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Depression and Risky Behavior

Why self-destructive behavior may accompany depression and what to do about it.

The Costs

When depressed people resort to self-destructive behaviors, the physical damage is obvious: liver damage from alcoholism, sexually transmitted diseases or HIV from unprotected sex, or infections and scarring from cutting one’s skin.

Psychologically, the attempts to avoid or soothe painful emotions with self-destructive behaviors usually backfire, experts say.

“Drinking numbs the brain, drugs obliterate pain for a while by altering perception, sex provides distraction and a temporary feeling of connection which, however, almost always results in greater feelings of isolation and aloneness,” Cantor says. “These behaviors are all maladaptive coping mechanisms.”

Gardenswartz says she once treated a woman who became drunk repeatedly, sometimes on as many as four bottles of wine per night. The woman said that after men had sexually assaulted her, she would wake up feeling ashamed. But beyond the woman's understanding, the vicious cycle continued.

Powerful, unconscious forces and past traumas often drive such self-destructive behavior, according to Gardenswartz. For example, some women who engage in high-risk sex may have been molested as children and learned unconsciously to disrespect themselves and their bodies, she says. “Unfortunately, that was the message put into them.”

“The person has a void inside. They just feel so much pain from the past,” Gardenswartz adds. “They end up harming themselves instead of helping themselves.”

Besides the physical and emotional costs, high-risk behaviors also make suicide or accidental death more likely.

“These behaviors are usually a means of avoiding suicide and relieving pain, yet individuals who self-harm have a greater risk of suicide and suicidal behaviors than individuals who do not,” Cantor says. “Thus, these symptoms of distress, if left untreated, may lead to suicidal gestures, attempts, or plans to commit suicide.”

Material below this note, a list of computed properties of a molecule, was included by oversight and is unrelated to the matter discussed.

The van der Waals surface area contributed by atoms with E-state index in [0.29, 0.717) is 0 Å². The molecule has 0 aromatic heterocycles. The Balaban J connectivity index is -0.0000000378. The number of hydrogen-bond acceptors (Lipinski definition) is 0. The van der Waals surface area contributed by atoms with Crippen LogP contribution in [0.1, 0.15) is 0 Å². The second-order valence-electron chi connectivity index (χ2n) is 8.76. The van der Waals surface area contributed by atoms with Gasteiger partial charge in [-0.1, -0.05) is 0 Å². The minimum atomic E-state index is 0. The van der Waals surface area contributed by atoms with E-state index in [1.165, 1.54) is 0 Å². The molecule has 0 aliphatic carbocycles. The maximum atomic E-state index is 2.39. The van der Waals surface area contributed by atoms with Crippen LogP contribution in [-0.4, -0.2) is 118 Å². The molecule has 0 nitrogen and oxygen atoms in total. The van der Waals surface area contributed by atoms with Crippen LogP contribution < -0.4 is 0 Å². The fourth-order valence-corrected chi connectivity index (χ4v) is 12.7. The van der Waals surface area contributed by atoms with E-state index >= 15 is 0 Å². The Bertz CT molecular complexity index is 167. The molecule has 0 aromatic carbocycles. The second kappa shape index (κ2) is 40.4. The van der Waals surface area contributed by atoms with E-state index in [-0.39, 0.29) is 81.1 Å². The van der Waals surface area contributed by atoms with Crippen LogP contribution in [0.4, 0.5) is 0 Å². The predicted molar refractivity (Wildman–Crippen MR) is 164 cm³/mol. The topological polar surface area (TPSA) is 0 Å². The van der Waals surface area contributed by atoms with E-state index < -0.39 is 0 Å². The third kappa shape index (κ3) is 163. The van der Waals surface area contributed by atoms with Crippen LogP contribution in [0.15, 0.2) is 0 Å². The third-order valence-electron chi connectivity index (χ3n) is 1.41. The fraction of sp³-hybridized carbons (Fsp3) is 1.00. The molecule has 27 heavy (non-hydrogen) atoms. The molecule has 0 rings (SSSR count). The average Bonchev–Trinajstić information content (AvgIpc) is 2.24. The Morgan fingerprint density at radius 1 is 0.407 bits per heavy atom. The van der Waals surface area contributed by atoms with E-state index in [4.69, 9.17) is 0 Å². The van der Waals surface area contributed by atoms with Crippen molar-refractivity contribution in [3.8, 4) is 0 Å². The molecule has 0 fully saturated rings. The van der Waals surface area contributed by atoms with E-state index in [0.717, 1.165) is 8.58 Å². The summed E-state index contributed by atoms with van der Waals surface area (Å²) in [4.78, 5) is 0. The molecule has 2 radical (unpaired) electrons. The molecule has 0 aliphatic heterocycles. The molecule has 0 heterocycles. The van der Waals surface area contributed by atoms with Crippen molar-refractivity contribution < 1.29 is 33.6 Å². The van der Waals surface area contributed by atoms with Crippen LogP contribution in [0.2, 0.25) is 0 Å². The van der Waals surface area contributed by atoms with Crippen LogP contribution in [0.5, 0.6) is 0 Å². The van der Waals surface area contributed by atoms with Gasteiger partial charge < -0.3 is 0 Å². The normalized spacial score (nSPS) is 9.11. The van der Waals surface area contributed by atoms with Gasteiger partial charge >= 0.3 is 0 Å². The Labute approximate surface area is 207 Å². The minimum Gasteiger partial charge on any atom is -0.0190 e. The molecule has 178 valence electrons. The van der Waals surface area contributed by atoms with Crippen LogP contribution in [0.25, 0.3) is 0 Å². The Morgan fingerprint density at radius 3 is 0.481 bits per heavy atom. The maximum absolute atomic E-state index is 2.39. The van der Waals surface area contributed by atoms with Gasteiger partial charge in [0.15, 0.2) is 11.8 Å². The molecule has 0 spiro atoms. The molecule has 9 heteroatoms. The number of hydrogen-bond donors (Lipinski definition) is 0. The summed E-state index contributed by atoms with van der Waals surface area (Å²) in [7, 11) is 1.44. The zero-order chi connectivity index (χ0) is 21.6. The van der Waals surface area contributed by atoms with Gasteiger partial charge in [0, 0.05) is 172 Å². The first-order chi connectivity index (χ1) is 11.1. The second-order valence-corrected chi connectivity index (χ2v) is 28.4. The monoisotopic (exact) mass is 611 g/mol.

Or, as Gardenswartz notes, a person might not have suicidal intentions but may die accidentally from a drug overdose or car crash.

Treating Harmful Behaviors

Treatment for self-destructive behaviors should focus on the underlying causes, experts say.

“You have to find out, where is that coming from?” Curran says. “A lot of those behaviors come from having experienced trauma, either witnessing it or experiencing it personally. There’s all this pent-up energy, and it comes out in the anxiety, depression, and risky behaviors. Dealing directly with the trauma helps.”

Besides supportive psychotherapy, antidepressant medications can be useful, says Cantor.

Therapists can also teach avoidance techniques, she says. “If you can avoid a trigger, you can avert the behavior. One has to take oneself away from situations that prompt self-destructive behaviors.” For example, a person who clears alcohol or blades from his or her surroundings will find it harder to drink or to cut.

Depressed people can also learn to substitute activities that don’t cause damage. For instance, relaxation techniques or meditation can help them to manage their feelings, rather than resorting to harmful behaviors, Curran says.

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